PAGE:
The COVID-19 pandemic has had a galvanising and accelerating effect on factors that contribute to the P/CVE challenge. The pandemic has galvanised the radicalising efforts of terrorist and extremist groups and focused their efforts on how to recruit individuals to their cause. Meanwhile, the pandemic has also accelerated the risks and vulnerabilities which make these individuals more susceptible to radicalising influences.
The mental health of individuals is a significant contributing factor to the P/CVE challenge. The COVID-19 pandemic has made the mental health challenge harder. The pandemic, and the lockdown measures put in place to deal with it, has put a significant strain on people’s mental health, with many feeling increased levels of stress, anxiety, fear and loneliness. More people are facing mental health issues than ever before.
Before the pandemic the topic of mental health in P/CVE had been developing. However, thanks in part to an increasing recognition and acceptance of mental health issues in the public consciousness, there is a nascent, increasing, and deepening understanding of mental health vulnerabilities and how terrorists and extremists exploit them. As we come out of the pandemic, we must accelerate our understanding, and share it with all practitioners working in P/CVE, and develop responses.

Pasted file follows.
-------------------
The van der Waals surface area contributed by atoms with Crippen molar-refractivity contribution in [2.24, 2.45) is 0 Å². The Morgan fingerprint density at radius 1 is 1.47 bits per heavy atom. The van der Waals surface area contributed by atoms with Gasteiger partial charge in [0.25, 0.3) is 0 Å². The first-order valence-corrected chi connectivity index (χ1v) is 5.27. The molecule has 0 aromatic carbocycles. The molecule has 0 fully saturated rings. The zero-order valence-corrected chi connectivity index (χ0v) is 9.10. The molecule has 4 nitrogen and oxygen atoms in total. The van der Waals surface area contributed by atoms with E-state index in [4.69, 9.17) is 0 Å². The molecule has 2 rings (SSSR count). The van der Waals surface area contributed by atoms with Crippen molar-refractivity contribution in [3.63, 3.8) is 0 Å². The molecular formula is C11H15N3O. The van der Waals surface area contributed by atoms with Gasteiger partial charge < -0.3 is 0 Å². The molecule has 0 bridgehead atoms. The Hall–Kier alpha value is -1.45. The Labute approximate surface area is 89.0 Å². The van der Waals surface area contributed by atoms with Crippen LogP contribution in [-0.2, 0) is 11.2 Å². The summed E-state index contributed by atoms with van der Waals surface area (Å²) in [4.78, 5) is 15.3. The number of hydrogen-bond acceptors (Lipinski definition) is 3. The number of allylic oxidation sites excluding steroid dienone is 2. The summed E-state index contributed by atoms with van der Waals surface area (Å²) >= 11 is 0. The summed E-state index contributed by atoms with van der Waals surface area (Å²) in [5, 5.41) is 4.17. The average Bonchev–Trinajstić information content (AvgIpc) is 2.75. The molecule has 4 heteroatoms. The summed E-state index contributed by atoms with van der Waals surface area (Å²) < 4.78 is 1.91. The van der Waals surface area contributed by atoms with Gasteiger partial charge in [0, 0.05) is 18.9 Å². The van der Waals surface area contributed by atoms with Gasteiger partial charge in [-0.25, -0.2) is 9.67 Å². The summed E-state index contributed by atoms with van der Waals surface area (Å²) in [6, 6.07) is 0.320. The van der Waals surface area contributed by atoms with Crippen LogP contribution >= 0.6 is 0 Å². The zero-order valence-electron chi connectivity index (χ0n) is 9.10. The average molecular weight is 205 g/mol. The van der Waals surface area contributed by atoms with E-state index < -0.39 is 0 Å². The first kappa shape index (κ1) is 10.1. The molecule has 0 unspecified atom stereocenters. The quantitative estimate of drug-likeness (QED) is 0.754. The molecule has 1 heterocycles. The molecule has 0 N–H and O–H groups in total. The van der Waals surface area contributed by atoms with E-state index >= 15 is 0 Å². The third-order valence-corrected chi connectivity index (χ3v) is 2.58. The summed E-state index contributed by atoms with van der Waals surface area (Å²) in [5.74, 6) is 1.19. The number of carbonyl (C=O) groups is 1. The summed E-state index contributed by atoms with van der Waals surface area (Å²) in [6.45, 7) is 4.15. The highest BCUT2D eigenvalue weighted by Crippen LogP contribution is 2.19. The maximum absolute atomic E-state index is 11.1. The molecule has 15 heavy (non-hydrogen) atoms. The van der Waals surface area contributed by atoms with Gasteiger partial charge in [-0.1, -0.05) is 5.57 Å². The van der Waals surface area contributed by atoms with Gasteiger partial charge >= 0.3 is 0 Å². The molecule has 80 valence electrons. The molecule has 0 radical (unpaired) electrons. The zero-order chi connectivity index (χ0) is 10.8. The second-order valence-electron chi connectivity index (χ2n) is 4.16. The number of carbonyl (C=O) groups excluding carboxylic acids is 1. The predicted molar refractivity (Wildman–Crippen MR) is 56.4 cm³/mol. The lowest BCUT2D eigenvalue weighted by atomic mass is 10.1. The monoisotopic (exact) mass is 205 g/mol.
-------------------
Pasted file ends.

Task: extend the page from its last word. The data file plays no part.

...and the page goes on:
In this edition of Spotlight, RAN practitioners, including the Working Group leaders of the RAN Mental Health Working Group, share their insights on the mental health challenge in P/CVE.
These will include the impact of the COVID-19 pandemic, the challenge of mental health vulnerabilities in prisons, an innovative multi-sector approach being carried out in Denmark, as well as an insight into more nuanced forms of mental health P/CVE work involving ADHD and Autism clients. There will also be a practical look at how practitioners can handle sensitive conversations working in this difficult space.
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